Monday, October 22, 2012

A Word for Pastors, from Jared Wilson's Gospel Wakefulness

A Word to Pastors (and Eavesdroppers)
From “Gospel Wakefulness” by Jared Wilson

My greatest caution to pastors who are excited about the concept of gospel-wakefulness is to make sure you are more excited about the gospel than any concept related to it. Be more excited about Jesus’s lordship than your own leadership. The humility and confidence intrinsic to gospel wakefulness precludes turning the concept into a meritorious measur-ing stick or means of success. Faithfulness ought to be your measure of success. If you struggle with this, check to make sure you are actually gospel-wakened and not merely enthused about something that seems new and “catchy.” 

The work of a pastor is difficult. Very few Christians lose sleep over the state of their church, the spiritual health of the body, the collective faithfulness or unfaithfulness of the congregation. But pastors do. This is something very few people who aren’t pastors can understand, isn’t it? While pastors carry the weight of their own struggles, and likely the weight of the struggles of their friends and family, they also carry the weight of the struggles of an entire church.
They are responsible for more; they are accountable for much. All that being said, gospel-wakened pas-tors get less frustrated with people for not behaving in convenient ways. We know sin well, but also the wonders of grace. And we know this isn’t something we can just hand to people. We must lead them again and again to the well. But we can’t make them drink.

Pastor, if I could tell you anything about gospel wakefulness that would apply specifically to the work of pastoral care, it would be this: the work is not yours. You be faithful, you be diligent, you be holy. But leave the results to the Holy Spirit. If you would have gospel wakefulness in your church, there is nothing you can do to make it happen for others except to seek it out yourself in daily dwelling in the gospel and to ask God to use your example as an effective witness to astonishment. The work of gospel wakefulness is not yours, but the work of witness to it is. In 1 Thessalonians 1:4–6, Paul writes:
For we know, brothers loved by God, that he has chosen you, because our gospel came to you not only in word, but also in power and in the Holy Spirit and with full conviction. You know what kind of men we proved to be among you for your sake. And you became imitators of us and of the Lord, for you received the word in much affliction, with the joy of the Holy Spirit. The Thessalonians became imitators of the apostles and of Christ after they “received the word in much affliction, with”—and this is key—“the joy of the Holy Spirit.” They experienced gospel wakefulness. We see the recipe for it in that very verse: they received the good news while in the midst of brokenness.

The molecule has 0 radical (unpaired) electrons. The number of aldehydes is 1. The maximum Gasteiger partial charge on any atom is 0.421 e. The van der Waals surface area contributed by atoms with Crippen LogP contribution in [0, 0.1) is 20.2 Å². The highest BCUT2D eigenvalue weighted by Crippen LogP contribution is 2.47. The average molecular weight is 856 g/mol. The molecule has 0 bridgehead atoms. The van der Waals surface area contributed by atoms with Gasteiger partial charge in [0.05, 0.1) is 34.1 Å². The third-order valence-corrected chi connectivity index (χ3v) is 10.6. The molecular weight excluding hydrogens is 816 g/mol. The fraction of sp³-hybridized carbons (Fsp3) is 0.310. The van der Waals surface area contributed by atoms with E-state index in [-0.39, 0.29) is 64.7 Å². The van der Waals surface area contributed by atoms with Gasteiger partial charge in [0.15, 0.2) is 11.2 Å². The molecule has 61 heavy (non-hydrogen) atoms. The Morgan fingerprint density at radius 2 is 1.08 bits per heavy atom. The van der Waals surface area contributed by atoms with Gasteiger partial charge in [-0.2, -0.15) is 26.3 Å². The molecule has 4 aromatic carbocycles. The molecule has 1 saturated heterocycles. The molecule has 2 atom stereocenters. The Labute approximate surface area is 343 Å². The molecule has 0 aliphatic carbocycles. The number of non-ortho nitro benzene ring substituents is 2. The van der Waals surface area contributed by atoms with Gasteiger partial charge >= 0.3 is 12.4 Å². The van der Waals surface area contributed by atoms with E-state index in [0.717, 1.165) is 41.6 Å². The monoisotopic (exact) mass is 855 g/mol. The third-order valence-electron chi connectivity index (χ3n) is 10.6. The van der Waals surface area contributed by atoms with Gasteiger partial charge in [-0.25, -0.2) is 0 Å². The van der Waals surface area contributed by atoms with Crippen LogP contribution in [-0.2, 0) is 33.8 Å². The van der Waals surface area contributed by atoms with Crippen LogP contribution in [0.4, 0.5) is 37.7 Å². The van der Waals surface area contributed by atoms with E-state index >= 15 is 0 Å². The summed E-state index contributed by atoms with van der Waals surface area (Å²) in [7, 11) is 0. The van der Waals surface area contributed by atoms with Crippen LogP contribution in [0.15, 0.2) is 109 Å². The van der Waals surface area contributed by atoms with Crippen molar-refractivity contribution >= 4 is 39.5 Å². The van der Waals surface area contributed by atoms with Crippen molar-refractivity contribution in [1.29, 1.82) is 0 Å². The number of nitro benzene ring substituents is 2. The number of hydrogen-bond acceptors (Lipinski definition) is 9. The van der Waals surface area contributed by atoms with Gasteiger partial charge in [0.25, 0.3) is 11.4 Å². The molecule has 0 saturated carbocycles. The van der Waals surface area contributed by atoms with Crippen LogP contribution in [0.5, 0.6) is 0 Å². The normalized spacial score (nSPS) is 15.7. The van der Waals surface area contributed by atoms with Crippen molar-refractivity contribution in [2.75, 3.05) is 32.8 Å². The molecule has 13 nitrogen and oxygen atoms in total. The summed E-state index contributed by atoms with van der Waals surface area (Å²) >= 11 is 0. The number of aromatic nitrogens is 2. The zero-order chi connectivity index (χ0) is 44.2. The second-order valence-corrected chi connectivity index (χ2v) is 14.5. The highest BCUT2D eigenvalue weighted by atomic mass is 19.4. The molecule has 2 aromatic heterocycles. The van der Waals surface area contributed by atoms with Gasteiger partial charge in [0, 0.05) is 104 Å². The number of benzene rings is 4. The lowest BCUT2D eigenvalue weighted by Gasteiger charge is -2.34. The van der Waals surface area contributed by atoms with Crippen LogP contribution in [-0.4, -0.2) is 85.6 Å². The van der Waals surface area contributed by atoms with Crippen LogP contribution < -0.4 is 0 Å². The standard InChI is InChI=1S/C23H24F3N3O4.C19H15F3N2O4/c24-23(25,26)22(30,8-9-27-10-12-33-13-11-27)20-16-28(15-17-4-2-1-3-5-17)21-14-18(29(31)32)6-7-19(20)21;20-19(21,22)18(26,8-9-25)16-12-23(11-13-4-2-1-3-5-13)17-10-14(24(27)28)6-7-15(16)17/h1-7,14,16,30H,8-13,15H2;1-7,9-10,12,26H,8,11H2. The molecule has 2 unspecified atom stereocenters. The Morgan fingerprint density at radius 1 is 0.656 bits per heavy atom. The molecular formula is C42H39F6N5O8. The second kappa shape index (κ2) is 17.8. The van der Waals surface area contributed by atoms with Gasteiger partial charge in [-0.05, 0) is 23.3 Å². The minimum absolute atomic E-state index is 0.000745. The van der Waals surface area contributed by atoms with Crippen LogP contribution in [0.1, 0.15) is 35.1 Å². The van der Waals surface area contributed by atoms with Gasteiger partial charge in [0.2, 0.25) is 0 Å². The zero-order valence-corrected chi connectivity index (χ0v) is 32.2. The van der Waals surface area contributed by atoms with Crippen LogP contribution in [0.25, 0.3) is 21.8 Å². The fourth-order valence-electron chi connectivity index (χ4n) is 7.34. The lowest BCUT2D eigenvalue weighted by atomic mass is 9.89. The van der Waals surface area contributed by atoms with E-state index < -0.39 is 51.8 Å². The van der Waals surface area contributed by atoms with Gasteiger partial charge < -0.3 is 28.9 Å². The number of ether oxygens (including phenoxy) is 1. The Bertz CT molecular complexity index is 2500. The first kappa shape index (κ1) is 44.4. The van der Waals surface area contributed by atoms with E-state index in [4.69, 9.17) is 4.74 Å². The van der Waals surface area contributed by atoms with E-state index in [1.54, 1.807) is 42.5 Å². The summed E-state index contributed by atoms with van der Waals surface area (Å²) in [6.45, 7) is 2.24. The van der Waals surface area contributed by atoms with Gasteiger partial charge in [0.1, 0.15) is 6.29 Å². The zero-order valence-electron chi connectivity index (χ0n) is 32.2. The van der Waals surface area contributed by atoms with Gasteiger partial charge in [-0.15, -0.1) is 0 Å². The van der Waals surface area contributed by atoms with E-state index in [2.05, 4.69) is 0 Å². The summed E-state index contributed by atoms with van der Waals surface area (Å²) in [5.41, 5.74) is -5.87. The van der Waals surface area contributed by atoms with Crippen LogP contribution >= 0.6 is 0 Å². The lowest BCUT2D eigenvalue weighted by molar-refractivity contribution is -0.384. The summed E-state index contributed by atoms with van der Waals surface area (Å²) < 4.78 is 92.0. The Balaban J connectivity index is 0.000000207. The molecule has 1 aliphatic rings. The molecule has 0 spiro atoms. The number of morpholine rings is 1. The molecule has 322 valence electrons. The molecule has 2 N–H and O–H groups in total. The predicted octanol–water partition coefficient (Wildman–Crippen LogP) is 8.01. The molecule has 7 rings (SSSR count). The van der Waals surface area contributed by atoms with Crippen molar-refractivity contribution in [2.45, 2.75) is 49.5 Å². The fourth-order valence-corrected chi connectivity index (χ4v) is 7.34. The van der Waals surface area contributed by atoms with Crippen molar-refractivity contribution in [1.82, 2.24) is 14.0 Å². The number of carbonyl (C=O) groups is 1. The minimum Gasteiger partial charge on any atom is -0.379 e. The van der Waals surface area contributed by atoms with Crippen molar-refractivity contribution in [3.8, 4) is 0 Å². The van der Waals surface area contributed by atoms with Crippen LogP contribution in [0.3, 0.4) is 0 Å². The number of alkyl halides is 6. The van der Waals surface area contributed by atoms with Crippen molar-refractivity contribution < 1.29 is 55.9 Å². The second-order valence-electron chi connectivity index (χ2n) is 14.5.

How did they get it?
Verse 5: “our gospel came to you not only in word . . .” Not only in word, but certainly in word. Brother pastor, you must preach. Preach the gospel. Don’t dillydally, don’t load up on video clips and music, don’t trust the power of your community service programs, don’t rely on marketing. Preach not yourselves, or you will veil the gospel. Preach what, then? The word. What word? The gospel word in the Bible word. Get your Bibles out and share the message of the good news of Jesus Christ. It is amazing the lengths some preachers will go in order not to preach the Bible! We labor week in and week out for years and years to craft the most dynamic, most exciting, most relevant, most creative messages, fitting some Bible verses into the points we think are really important, and then we wonder why we’ve gotten loads of decisions but made no disciples.

When Willow Creek Community Church, one of the largest churches in North America, discovered the discipleship gap in their own church, they went back to the drawing board, investing in serious research to determine the prescription for what ailed their people. The results of the research revealed that the number-one catalyst to spiritual growth was Bible study. The word of God is able to make a Christian thoroughly equipped (2 Tim. 3:16–17). So pour it thick on your church. We’re not cracking open fortune cookies here or Bartlett’s Quotations. We’re wielding fire. The only reason not to preach God’s word is if you think your own words are better.

But the word Paul and his comrades preached to the Thessalonians came with something: “our gospel came to you not only in word, but also in power and in the Holy Spirit . . .” (1:5). Power and the Holy Spirit belong together here. They are not separate components, really, for the latter explains the source of the former. The gospel is power in itself—meaning, it is not made powerful by us; it is power sourced by the Holy Spirit and power applied by the Holy Spirit to the hearts of God’s elect.  Pastor, this is affirmation yet again that the work is God’s, not yours.  In Acts 13:44–48 we see that “almost the whole city gathered to hear the word of the Lord.” Paul and Barnabas preached to the gathering “boldly.” And when the Gentiles heard the gospel, they began rejoicing and glorifying God, and, the passage tells us, “as many as were appointed to eternal life believed.”